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Assessment of Knowledge and Behavior Change of a High School Positive Deviance Food Safety Curriculum
- Feng, Yaohua, Bruhn, Christine M., Elder, Gary, Boyden, Dawn
- Journal of food science education 2019 v.18 no.2 pp. 45-51
- behavior change, color, compliance, cooking, curriculum, food handling, food safety, food service, ground beef, hamburgers, high school students, high schools, teachers, thermometers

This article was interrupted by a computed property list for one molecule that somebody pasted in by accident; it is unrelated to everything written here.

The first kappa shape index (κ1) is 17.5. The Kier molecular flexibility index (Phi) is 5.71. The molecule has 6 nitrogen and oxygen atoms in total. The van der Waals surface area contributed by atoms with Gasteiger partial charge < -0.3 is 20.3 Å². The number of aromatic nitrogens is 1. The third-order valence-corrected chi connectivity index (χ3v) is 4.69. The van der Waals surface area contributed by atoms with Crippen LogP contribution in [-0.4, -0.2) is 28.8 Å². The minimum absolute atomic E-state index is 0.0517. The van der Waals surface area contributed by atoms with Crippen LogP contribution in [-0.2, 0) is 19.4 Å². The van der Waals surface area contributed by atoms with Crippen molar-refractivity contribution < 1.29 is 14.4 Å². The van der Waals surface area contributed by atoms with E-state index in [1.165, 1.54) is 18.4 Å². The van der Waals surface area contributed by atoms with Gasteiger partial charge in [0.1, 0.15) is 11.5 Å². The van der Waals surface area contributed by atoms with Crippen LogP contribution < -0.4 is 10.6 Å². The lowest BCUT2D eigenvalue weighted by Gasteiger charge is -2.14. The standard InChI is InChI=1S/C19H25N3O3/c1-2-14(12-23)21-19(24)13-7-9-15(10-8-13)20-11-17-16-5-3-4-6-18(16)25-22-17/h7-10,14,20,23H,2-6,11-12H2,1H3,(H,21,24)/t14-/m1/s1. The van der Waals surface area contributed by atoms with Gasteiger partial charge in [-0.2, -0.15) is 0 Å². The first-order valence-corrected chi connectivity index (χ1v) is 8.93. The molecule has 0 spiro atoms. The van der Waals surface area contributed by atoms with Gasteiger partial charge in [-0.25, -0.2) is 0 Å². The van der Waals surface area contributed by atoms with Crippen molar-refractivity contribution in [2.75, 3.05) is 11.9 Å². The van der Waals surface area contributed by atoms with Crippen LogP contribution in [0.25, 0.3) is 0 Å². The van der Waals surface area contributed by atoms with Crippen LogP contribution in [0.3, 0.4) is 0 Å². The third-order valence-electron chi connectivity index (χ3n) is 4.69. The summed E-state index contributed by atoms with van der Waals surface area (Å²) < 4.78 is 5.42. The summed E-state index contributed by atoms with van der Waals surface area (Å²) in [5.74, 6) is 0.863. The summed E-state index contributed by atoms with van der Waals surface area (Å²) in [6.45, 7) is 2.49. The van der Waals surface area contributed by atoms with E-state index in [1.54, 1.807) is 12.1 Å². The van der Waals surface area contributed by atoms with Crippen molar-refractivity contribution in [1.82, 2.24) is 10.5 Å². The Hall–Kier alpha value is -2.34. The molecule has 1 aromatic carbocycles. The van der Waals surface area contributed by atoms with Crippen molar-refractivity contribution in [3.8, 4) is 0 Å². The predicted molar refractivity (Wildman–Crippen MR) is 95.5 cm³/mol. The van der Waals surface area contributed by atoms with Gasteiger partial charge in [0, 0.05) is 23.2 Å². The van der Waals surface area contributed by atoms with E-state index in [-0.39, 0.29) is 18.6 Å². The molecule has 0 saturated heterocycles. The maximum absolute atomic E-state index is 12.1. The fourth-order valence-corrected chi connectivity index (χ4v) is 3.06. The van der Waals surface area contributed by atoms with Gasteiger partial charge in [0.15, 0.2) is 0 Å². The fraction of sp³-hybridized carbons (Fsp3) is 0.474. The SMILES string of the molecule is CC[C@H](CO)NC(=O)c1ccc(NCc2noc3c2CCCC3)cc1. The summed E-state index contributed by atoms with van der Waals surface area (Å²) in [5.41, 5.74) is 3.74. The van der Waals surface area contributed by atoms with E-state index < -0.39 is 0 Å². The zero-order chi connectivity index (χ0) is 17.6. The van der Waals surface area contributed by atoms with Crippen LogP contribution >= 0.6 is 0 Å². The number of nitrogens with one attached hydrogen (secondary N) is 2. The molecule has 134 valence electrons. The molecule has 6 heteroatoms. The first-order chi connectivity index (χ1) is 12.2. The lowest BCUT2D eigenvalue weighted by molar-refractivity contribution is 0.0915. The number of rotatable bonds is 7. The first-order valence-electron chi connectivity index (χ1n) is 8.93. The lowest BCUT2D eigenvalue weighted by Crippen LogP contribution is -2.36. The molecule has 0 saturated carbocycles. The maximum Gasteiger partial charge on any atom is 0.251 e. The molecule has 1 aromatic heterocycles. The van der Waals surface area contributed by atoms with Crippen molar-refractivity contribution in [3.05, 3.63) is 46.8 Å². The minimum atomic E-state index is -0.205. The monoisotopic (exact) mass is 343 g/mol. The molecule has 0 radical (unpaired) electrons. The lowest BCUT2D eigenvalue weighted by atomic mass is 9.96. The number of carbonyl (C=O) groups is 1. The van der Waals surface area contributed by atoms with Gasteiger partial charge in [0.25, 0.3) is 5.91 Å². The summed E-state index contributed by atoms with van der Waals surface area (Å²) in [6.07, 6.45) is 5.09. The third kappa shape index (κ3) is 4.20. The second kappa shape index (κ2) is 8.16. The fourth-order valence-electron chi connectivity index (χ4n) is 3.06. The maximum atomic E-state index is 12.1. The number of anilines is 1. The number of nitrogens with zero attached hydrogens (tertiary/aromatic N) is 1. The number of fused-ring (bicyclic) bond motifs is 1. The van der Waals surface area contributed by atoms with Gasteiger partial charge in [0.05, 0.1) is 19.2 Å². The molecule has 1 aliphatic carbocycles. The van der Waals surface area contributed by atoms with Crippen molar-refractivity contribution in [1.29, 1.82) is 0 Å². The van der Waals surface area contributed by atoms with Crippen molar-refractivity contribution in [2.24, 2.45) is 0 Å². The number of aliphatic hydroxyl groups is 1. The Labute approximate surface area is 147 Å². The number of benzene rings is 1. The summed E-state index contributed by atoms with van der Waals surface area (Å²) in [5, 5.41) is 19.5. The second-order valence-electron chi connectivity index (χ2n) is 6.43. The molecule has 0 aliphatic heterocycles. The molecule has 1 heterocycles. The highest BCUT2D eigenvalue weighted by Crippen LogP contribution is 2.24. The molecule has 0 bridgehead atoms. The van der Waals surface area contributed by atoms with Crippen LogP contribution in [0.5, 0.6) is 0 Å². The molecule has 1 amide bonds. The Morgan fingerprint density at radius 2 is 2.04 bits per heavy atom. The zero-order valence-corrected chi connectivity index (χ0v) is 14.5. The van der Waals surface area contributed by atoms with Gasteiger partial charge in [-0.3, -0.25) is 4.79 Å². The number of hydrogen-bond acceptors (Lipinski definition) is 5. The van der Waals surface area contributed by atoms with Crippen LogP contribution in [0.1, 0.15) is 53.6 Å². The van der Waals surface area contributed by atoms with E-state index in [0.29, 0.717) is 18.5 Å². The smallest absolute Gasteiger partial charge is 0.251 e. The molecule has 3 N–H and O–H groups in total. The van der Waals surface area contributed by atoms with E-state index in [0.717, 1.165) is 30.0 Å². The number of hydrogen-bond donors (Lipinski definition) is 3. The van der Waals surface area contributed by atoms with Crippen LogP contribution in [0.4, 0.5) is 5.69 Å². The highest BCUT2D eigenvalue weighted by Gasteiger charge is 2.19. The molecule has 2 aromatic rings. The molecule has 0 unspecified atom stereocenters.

- High school students are a critical audience for food safety. Students may enter the foodservice industry or become primary meal preparers for their families. The positive deviance food safety curriculum was developed based on the messages from the Fight BAC! Campaign. The curriculum is designed for high school students to overcome barriers to safe food handling practices. This study evaluated the effectiveness of the positive deviance approach to change food safety knowledge and behaviors among high school students. Students (n = 218) from two high schools participated in this study. The positive deviance method uses group discussions lead by the teacher who reinforces and praises behaviors, which reflect recommended food handling practices. Measurements included pre‐ and postsurveys, preobservations and postobservation cooking classes, take‐home tasks, and in‐class activities. Results indicated that the curriculum significantly increased students’ food safety knowledge. Specifically, the percentage of students believing that color was a good indicator of meat doneness dropped from 52% to 17% after exposure to the curriculum. When observed, the students’ compliance with recommended behaviors increased. Prior to instruction, most ground beef burgers students cooked did not reach 160°F, while after the intervention, almost all of the burgers reached 160°F or higher. The curriculum will benefit from a revision that emphasizes areas such as how to use, calibrate, and to clean food thermometers.